We should be aware of committing specific error mentioned in scripture. It is ironic that one particular false teaching that is explicitly mentioned later by the Apostle John in both of his letters is the idea that Jesus did not come in the flesh. So, we must believe the Jesus came in the flesh. In other words, He wasnít just a "spirit" who looked like flesh.
I know that Jesus said that "I and my Father are one" (John 10:30 KJV). Was Jesus saying that "I am God the Father"? Here Iíll let John interpret John. Below is John 17:21-23 (KJV)
Neither pray I for these alone, but for them also which shall believe on me through their word; That they all may be one; as thou, Father, art in me, and I in thee, that they also may be one in us: that the world may believe that thou hast sent me. And the glory which thou gavest me I have given them; that they may be one, even as we are one; I in them, and thou in me, that they may be made perfect in one; and that the world may know that thou hast sent me, and hast loved them, as thou hast loved me.
Jesus prayed for all who believe in him to be "one", just as Himself and the Father are "one". If Jesusí words in John 10:30 mean that Jesus and God the Father are the "same being", than it logically follows that Jesus must be praying here in John 17 for all those who believe in him to be "God the Father" too. This of course is nonsense.
I can see how a person with all honesty, after studying the scriptures, could think of God the Father and Jesus the son as "separate beings". Are they? I personally reserve the right to simply say "I donít know". I canít tell how "one" or "separate" God the Father and Jesus are when it comes to their "being". I donít believe God the Father or Jesus will hold us accountable for not getting it precisely right. I wonít pretend to know what "being" means in the realm of deity. I can believe everything I read in scripture without making a judgment call in this area. I am aware that this may make me a "heretic" to some of you. Will I see "Sheep Comics Heresy?" on a magazine cover someday?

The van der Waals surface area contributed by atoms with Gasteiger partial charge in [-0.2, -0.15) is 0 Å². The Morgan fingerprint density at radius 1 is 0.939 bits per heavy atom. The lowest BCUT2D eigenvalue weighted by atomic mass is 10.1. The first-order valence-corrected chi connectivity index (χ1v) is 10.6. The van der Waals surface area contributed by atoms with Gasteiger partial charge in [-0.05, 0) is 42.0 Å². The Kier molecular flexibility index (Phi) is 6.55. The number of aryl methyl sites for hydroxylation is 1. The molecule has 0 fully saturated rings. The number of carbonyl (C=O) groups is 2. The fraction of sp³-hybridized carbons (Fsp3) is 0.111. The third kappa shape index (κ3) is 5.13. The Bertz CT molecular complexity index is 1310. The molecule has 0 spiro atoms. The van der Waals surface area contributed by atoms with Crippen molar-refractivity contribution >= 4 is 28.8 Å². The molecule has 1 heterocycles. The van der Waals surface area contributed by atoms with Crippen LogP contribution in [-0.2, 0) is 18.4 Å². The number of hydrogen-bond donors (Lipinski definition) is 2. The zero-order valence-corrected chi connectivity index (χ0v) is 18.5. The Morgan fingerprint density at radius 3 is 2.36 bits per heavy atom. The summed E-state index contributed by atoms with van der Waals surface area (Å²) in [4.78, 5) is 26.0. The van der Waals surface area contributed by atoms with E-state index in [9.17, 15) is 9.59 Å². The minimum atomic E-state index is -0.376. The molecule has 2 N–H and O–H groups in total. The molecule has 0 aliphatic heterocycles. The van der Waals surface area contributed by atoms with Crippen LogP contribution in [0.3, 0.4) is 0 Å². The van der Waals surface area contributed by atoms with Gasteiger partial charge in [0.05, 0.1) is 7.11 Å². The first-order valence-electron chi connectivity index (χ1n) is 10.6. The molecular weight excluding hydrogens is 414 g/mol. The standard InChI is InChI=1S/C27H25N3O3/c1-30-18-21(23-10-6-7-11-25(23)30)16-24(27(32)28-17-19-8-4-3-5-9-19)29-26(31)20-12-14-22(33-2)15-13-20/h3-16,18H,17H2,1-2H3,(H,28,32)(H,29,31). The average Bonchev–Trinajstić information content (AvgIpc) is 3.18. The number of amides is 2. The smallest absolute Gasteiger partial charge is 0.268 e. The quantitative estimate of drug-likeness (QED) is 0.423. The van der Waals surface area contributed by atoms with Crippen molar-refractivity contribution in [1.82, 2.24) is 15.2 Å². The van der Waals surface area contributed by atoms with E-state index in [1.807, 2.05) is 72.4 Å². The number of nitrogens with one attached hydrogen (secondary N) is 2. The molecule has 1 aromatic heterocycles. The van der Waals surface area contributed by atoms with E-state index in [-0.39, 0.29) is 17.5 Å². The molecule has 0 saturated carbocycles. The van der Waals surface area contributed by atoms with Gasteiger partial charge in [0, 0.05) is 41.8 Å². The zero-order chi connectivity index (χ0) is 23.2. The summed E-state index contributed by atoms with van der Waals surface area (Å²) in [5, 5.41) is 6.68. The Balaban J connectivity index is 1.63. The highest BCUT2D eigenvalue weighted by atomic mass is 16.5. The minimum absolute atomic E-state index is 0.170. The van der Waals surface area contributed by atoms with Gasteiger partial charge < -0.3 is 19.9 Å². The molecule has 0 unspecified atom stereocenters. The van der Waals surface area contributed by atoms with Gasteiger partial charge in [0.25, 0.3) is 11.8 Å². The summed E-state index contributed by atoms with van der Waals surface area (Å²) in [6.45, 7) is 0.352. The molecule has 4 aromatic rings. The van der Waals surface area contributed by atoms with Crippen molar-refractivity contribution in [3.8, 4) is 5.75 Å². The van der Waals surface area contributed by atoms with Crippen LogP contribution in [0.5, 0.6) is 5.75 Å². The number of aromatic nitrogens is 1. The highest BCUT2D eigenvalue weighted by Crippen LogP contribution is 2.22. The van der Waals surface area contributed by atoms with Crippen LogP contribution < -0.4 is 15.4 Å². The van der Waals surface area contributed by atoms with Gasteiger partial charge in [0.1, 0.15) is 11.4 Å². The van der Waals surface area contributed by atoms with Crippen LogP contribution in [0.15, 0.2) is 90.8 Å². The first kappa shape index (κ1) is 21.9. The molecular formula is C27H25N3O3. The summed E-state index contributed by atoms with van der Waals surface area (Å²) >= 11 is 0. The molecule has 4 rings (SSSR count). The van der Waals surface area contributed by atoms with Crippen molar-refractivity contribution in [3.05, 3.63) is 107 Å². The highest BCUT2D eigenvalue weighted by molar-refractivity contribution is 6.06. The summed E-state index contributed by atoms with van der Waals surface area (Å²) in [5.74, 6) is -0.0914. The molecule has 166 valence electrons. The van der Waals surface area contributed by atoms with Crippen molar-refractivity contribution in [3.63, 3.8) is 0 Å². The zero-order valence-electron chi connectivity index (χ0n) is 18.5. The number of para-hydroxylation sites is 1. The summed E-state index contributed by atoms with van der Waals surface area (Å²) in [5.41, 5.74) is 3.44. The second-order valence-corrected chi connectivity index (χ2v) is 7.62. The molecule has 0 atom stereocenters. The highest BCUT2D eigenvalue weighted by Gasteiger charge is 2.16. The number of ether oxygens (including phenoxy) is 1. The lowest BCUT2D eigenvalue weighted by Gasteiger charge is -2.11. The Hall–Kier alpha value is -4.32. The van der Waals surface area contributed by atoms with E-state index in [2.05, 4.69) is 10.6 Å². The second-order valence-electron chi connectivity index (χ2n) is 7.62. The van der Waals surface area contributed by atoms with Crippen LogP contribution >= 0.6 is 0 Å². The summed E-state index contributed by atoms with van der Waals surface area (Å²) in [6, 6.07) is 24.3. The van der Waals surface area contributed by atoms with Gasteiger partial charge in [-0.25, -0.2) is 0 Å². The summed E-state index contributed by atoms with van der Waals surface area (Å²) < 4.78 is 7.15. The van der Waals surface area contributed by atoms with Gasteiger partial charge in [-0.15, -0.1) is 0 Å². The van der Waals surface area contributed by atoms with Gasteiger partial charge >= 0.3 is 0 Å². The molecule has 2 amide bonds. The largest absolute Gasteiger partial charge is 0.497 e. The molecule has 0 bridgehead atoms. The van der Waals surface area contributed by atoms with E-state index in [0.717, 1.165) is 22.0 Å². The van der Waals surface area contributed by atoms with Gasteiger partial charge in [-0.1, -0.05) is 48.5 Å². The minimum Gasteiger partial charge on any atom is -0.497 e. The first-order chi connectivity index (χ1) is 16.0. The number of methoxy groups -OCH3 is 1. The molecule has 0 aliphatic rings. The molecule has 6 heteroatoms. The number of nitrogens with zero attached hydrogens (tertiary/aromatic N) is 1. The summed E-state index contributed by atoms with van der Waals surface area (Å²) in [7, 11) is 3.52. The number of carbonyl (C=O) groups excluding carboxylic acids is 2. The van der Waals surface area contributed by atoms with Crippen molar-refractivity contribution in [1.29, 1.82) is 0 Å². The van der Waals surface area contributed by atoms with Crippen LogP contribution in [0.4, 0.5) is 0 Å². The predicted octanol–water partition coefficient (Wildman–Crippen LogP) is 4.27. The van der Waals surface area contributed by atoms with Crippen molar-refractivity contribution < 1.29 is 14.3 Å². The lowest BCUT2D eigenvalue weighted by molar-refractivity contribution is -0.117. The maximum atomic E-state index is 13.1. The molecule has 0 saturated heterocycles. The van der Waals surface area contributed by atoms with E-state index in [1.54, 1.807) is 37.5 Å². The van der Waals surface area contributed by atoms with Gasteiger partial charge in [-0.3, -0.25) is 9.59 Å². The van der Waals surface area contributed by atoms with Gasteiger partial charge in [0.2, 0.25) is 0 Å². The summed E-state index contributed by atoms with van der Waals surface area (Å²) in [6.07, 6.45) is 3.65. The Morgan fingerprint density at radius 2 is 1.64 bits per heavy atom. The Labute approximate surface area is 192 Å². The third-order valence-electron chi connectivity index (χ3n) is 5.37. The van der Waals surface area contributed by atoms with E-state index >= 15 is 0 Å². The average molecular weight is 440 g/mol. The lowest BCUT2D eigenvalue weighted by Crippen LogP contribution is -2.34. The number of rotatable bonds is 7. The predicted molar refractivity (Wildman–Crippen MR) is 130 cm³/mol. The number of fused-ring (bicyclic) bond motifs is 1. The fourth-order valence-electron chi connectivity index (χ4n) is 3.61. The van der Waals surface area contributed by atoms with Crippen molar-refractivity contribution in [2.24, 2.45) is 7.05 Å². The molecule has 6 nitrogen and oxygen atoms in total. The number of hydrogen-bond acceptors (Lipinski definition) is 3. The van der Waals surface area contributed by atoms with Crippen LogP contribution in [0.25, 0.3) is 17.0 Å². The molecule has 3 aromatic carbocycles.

The best comment I found on the Trinity is in on page 86 of the Jewish New Testament Commentary by David H. Stern.
"But the bottom line is that it is more important to believe Godís word and to trust him than to argue over particular doctrinal or verbal formulas used in attempting to describe the nature of God." (copyright 1996, David H. Stern)
This editorial really isnít about Gwen Shamblin or Christianity Today. Itís about tolerance, and about how much or little oneís thinking can diverge from "orthodoxy" before we can rightfully declare someone a "heretic". Are two or three words taken out of context adequate proof? I would like to at least try to argue in favor of someoneís salvation before personally condemning them in print before hundreds of thousands of readers. Thatís just where Iím at with my Christianity "today".